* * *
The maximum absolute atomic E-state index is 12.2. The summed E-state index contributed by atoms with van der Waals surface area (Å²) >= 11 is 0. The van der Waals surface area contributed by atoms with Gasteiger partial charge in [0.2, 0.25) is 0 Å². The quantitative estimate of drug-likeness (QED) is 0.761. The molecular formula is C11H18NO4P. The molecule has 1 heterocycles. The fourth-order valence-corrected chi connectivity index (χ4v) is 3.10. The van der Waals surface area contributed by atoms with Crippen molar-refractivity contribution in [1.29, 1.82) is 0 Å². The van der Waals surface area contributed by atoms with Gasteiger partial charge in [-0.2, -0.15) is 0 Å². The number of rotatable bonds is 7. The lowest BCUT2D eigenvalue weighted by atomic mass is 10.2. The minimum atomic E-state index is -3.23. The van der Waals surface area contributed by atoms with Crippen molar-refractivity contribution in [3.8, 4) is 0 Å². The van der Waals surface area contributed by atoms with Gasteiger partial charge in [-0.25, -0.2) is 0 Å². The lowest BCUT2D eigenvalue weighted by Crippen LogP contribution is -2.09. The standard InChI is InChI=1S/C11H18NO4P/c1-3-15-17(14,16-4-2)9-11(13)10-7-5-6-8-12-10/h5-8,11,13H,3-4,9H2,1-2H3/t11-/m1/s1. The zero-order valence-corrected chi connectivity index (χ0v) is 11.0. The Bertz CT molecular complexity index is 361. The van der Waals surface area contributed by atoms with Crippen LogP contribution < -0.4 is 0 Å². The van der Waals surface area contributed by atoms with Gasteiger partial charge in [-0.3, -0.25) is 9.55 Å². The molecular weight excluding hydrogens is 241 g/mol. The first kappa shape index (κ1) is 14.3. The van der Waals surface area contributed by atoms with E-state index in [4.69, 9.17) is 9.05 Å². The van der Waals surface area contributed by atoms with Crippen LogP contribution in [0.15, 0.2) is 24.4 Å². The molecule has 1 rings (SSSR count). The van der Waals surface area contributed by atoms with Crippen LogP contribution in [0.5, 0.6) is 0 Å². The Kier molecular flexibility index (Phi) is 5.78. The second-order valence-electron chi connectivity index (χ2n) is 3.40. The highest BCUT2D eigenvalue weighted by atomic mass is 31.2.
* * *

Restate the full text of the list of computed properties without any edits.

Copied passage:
The maximum absolute atomic E-state index is 12.2. The summed E-state index contributed by atoms with van der Waals surface area (Å²) >= 11 is 0. The van der Waals surface area contributed by atoms with Gasteiger partial charge in [0.2, 0.25) is 0 Å². The quantitative estimate of drug-likeness (QED) is 0.761. The molecular formula is C11H18NO4P. The molecule has 1 heterocycles. The fourth-order valence-corrected chi connectivity index (χ4v) is 3.10. The van der Waals surface area contributed by atoms with Crippen molar-refractivity contribution in [1.29, 1.82) is 0 Å². The van der Waals surface area contributed by atoms with Gasteiger partial charge in [-0.2, -0.15) is 0 Å². The number of rotatable bonds is 7. The lowest BCUT2D eigenvalue weighted by atomic mass is 10.2. The minimum atomic E-state index is -3.23. The van der Waals surface area contributed by atoms with Crippen molar-refractivity contribution in [3.8, 4) is 0 Å². The van der Waals surface area contributed by atoms with Gasteiger partial charge in [-0.25, -0.2) is 0 Å². The lowest BCUT2D eigenvalue weighted by Crippen LogP contribution is -2.09. The standard InChI is InChI=1S/C11H18NO4P/c1-3-15-17(14,16-4-2)9-11(13)10-7-5-6-8-12-10/h5-8,11,13H,3-4,9H2,1-2H3/t11-/m1/s1. The zero-order valence-corrected chi connectivity index (χ0v) is 11.0. The Bertz CT molecular complexity index is 361. The van der Waals surface area contributed by atoms with Crippen LogP contribution < -0.4 is 0 Å². The van der Waals surface area contributed by atoms with Gasteiger partial charge in [-0.3, -0.25) is 9.55 Å². The molecular weight excluding hydrogens is 241 g/mol. The first kappa shape index (κ1) is 14.3. The van der Waals surface area contributed by atoms with E-state index in [4.69, 9.17) is 9.05 Å². The van der Waals surface area contributed by atoms with Crippen LogP contribution in [0.15, 0.2) is 24.4 Å². The molecule has 1 rings (SSSR count). The van der Waals surface area contributed by atoms with Crippen LogP contribution in [0.5, 0.6) is 0 Å². The Kier molecular flexibility index (Phi) is 5.78. The second-order valence-electron chi connectivity index (χ2n) is 3.40. The highest BCUT2D eigenvalue weighted by atomic mass is 31.2.